The adaptive triggers are impressive too, providing another feedback mechanism to the user by adjusting the tension via the motors and magnets inside the controller. Game mechanisms that require more pressure for a harder release, such a bow and arrow, or tightening a spring, or when sprinting on low energy, the trigger’s tension can be adjusted to require more pressure to actuate.
It is important to realize that it is up to the developer to code mechanisms that can take advantage of these two features. Astro’s Playroom does an excellent job with them, however in another PS5 launch title – Spiderman: Miles Morales, it mostly only has simple vibrations and no real special effects via the adaptive triggers.
Regarding the buttons and the joysticks, they feel good and quite premium. The individual buttons are satisfying to click and the D-Pad has no issues either. Sony claims that the PS5 DualSense controller will have a similar battery life as the PS4 DualShock controller, and in our testing I found that to be mostly accurate. With titles like Astro’s Playroom that utilize the haptic feedback and adaptive trigger systems, the controller will last you about 5 hours and with Spider-Man: Miles Morales, I was able to get much longer game time, about 8 hours before the controller died.
Performance and Gaming
Internally, the PS5 has significant upgrades over the PS4 and PS4 Pro, thanks to the recent advancements that AMD made in both CPU and GPU technologies. The console is powered by a new custom-designed Zen 2-based octa core CPU and an RDNA 2- based GPU that should provide a lot of raw horsepower for many years of gaming into the future. It has 16GB of GDDR6 memory and a custom engineered 825GB NVMe SSD.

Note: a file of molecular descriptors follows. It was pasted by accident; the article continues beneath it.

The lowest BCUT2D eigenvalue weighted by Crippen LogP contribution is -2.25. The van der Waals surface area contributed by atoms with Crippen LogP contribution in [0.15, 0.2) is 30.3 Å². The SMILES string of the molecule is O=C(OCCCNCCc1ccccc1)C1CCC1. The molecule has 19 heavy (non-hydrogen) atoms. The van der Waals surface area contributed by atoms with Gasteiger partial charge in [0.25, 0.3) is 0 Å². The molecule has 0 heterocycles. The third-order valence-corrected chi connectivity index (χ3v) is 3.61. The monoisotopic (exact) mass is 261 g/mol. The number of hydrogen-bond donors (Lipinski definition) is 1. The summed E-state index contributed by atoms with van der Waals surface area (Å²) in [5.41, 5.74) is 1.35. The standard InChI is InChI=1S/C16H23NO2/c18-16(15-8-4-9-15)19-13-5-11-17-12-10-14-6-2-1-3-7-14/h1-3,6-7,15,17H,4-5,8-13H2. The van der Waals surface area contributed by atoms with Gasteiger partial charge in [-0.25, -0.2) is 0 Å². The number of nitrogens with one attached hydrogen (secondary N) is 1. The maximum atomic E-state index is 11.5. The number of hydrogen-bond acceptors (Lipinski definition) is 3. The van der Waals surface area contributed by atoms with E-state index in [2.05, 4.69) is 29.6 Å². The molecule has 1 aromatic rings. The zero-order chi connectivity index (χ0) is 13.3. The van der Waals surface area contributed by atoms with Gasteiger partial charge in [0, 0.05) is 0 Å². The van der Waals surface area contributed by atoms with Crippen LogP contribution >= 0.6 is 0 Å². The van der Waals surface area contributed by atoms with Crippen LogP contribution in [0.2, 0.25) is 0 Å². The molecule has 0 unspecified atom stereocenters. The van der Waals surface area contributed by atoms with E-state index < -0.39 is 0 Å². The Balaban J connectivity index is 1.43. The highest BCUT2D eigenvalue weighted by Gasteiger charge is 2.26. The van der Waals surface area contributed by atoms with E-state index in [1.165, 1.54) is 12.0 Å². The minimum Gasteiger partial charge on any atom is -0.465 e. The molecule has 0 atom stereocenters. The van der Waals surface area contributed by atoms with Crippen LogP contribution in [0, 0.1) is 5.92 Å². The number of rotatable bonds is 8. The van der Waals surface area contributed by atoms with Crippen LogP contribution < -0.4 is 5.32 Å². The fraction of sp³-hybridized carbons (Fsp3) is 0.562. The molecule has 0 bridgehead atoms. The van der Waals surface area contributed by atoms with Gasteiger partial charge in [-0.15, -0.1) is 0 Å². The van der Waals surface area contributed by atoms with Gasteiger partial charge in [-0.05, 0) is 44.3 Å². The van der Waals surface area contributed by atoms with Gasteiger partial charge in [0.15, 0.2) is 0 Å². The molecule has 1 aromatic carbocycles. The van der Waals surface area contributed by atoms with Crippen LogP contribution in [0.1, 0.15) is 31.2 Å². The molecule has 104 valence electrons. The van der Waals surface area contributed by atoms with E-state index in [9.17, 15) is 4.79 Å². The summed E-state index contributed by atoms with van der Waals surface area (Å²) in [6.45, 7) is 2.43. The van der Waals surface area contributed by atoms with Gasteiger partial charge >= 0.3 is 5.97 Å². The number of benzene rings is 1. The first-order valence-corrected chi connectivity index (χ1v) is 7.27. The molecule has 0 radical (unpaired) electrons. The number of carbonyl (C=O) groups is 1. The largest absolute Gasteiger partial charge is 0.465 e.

All of this raw performance results in a gaming experience that feels vastly improved over the previous generation. In titles that were made for the PS5 such as the Spider-Man: Miles Morales, the experience feels great. It supports up to 4K 60fps, which looks fantastic on a 4K HDR capable TV. Textures are high quality, reflections and surfaces look great, resulting in a game experience that looks far more realistic, immersive and enjoyable.
The PS5 does support newer graphics features such as ray-tracing, which can be experienced in Spider-Man: Miles Morales by selecting the “Fidelity” visual settings. Turn it on, and the game looks so much better. Reflections on glass panes, lighting throughout New York during the night, it is quite breathtaking. Unfortunately, this does cause the frame-rate to drop to 30fps. For a game like Spider-Man, where you swing around in New York and along with a lot of fast-paced action, it is far better to turn on the “Performance” visual setting and enjoy the game at a locked 60fps. The developers later released a “Performance RT” setting that would dynamically adjust textures and ray-tracing levels while keeping the frame rate at 60fps, and I ended using this setting throughout my review.